Background. Equipped with two stationary detectors, a large bore collimator for medium-sized animals has been recently introduced for dedicated preclinical single-photon emission computed tomography (SPECT) imaging. We aimed to evaluate the basic performance of the system using phantoms and healthy rabbits. Methods. A general-purpose medium-sized animal (GP-MSA) collimator with 135 mm bore diameter and thirty-Three holes of 2.5 mm diameter was installed on an ultrahigh-resolution scanner equipped with two large stationary detectors (U-SPECT5-E/CT). The sensitivity and uniformity were investigated using a point source and a cylinder phantom containing 99mTc-pertechnetate, respectively. Uniformity (in %) was derived using volumes of interest (VOIs) on images of the cylinder phantom and calculated as maximum count-minimum count/maximum count+minimum count×100, with lower values of % indicating superior performance. The spatial resolution and contrast-To-noise ratios (CNRs) were evaluated with images of a hot-rod Derenzo phantom using different activity concentrations. Feasibility of in vivo SPECT imaging was finally confirmed by rabbit imaging with the most commonly used clinical myocardial perfusion SPECT agent [99mTc]Tc-sestamibi (dynamic acquisition with a scan time of 5 min). Results. In the performance evaluation, a sensitivity of 790 cps/MBq, a spatial resolution with the hot-rod phantom of 2.5 mm, and a uniformity of 39.2% were achieved. The CNRs of the rod size 2.5 mm were 1.37, 1.24, 1.20, and 0.85 for activity concentration of 29.2, 1.0, 0.5, and 0.1 MBq/mL, respectively. Dynamic SPECT imaging in rabbits allowed to visualize most of the thorax and to generate time-Activity curves of the left myocardial wall and ventricular cavity. Conclusion. Preclinical U-SPECT5-E/CT equipped with a large bore collimator demonstrated adequate sensitivity and resolution for in vivo rabbit imaging. Along with its unique features of SPECT molecular functional imaging is a superior collimator technology that is applicable to medium-sized animal models and thus may promote translational research for diagnostic purposes and development of novel therapeutics.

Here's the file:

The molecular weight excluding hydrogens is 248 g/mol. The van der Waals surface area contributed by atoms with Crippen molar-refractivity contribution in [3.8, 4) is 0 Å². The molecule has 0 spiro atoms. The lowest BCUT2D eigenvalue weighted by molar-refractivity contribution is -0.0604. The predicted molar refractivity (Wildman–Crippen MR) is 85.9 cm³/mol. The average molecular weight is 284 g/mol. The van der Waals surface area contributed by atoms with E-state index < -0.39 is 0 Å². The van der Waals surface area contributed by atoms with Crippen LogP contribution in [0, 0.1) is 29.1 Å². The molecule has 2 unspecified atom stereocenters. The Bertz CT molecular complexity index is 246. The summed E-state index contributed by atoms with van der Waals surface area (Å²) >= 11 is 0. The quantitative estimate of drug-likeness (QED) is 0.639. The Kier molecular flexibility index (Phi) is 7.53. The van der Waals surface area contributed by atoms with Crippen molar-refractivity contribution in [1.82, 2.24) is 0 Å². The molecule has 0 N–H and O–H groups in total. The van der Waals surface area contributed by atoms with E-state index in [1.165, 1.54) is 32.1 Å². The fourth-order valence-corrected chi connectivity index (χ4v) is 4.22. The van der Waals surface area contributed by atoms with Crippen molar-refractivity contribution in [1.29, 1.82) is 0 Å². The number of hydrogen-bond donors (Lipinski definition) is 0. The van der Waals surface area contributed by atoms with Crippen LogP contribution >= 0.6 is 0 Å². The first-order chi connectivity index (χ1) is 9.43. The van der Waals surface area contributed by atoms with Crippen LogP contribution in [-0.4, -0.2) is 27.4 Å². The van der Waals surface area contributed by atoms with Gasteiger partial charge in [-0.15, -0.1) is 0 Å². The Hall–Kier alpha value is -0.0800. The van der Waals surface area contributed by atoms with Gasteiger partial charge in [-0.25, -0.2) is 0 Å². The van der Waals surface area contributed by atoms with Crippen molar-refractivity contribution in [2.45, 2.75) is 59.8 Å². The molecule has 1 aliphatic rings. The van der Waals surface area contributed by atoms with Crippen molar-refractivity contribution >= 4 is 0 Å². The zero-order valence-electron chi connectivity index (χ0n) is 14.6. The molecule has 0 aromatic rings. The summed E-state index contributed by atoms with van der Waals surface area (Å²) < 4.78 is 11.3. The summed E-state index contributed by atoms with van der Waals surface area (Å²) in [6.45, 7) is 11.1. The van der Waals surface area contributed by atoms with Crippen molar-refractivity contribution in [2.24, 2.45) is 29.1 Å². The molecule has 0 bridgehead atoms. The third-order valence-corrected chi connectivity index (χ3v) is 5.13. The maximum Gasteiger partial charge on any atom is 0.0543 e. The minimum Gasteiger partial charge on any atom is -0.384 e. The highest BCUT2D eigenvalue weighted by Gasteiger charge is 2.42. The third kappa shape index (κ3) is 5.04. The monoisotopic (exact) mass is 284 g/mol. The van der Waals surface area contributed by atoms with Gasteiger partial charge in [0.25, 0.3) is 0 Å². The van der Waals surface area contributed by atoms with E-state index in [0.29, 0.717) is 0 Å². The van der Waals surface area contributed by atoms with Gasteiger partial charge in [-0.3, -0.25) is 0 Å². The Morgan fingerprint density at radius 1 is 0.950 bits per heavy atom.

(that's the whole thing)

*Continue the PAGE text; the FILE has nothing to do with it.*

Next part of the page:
ASJC Scopus subject areas
- Molecular Medicine
- Biomedical Engineering
- Radiology Nuclear Medicine and imaging
- Condensed Matter Physics